Pope’s Laudato Si’ ‘Doesn’t Pull Any Punches’: Speaker

Distinguished Speaker Cristina Vanin with Rev. Jim Mulligan, CSC, associate pastor of St. Kevin’s Roman Catholic church after Monday’s presentation. Vanin is holding a summary publication about the pope’s encyclical, Laudato Si’. (Photo by Joe Barkovich)

By WAYNE CAMPBELL
WELLAND – One person will not save the earth, but many can change daily habits to create an integral ecology.
They will build a different mindset toward care of the earth, said Dr. Cristina Vanin, invited guest for St. Kevin parish’s  21st annual Distinguished Speaker Night on Monday evening.
During her lecture, One Earth: Pope Francis’ Call for an Integral Ecology, Vanin drew on the 2015 encyclical of Pope Francis, Laudato Si’.

(Source: Powerpoint presentation)

The St. Jerome’s University associate dean, Department of Religious Studies, said it is the first Catholic document dedicated to the ecological crisis.
Previous popes, she said, made passing references in writings. Pope Francis, however, said ignoring the plight of the earth is “not an option.”
Vanin, director of the Master of Catholic Thought theology program at St. Jerome’s, is familiar with documents from Rome.
Laudato Si’ is a refreshing change, she said.
“It’s very readable and doesn’t pull any punches.”
Vanin use a powerpoint presentation during her talk as she touched on aspects of Pope Francis’ message: Everything is connected.
He tells us “to just face it,” Vanin said.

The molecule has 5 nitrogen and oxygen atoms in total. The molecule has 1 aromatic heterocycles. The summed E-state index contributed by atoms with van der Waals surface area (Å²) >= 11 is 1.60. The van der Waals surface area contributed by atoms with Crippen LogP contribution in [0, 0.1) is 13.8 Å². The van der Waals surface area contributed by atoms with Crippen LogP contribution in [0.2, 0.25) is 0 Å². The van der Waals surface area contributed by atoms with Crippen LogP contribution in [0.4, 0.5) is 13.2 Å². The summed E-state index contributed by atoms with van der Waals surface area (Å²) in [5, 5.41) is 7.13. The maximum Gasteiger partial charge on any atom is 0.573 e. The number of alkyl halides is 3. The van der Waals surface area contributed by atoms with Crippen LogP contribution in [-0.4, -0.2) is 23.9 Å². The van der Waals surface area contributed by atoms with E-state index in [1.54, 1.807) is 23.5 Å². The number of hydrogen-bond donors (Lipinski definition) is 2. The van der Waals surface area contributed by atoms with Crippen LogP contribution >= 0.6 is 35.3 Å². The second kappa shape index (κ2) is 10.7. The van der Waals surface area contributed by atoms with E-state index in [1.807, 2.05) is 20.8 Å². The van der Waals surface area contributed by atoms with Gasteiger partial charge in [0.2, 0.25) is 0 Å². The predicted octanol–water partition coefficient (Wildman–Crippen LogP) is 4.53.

“We have plenty of data” on what is going wrong “yet we still have a crisis.”
We have a culture “excessively attentive to our needs but not enough to the needs of creation.”
Pope Francis, in Laudato Si’, decries consumerism, false reliance on technology, unregulated markets bent on profits and a myth of an earth with unlimited resources.
Reflecting on the encyclical, Vanin said society has a widespread indifference to suffering of the poor and suffering of the earth.
This culture of indifference leads to a throwaway culture that discards human beings.
On the side of hope, she refers to the Pope’s call for an integral ecology to bring about a different culture connected with the earth.
It doesn’t mean heading for the wilderness.
We can “go to nature in our everyday lives,” Vanin said by taking a walk and noticing what is around you.
Each person “can pick something concrete to find the nobility of doing daily actions.”
Even car pooling or wearing a sweater at home to reduce energy use can trigger change, she said.
(Wayne Campbell, a retired journalist living in Welland, is an occasional contributor to the blog.)

Leave a Reply

Fill in your details below or click an icon to log in:

WordPress.com Logo

You are commenting using your WordPress.com account. Log Out /  Change )

Google photo

You are commenting using your Google account. Log Out /  Change )

Twitter picture

You are commenting using your Twitter account. Log Out /  Change )

Facebook photo

You are commenting using your Facebook account. Log Out /  Change )

Connecting to %s

This site uses Akismet to reduce spam. Learn how your comment data is processed.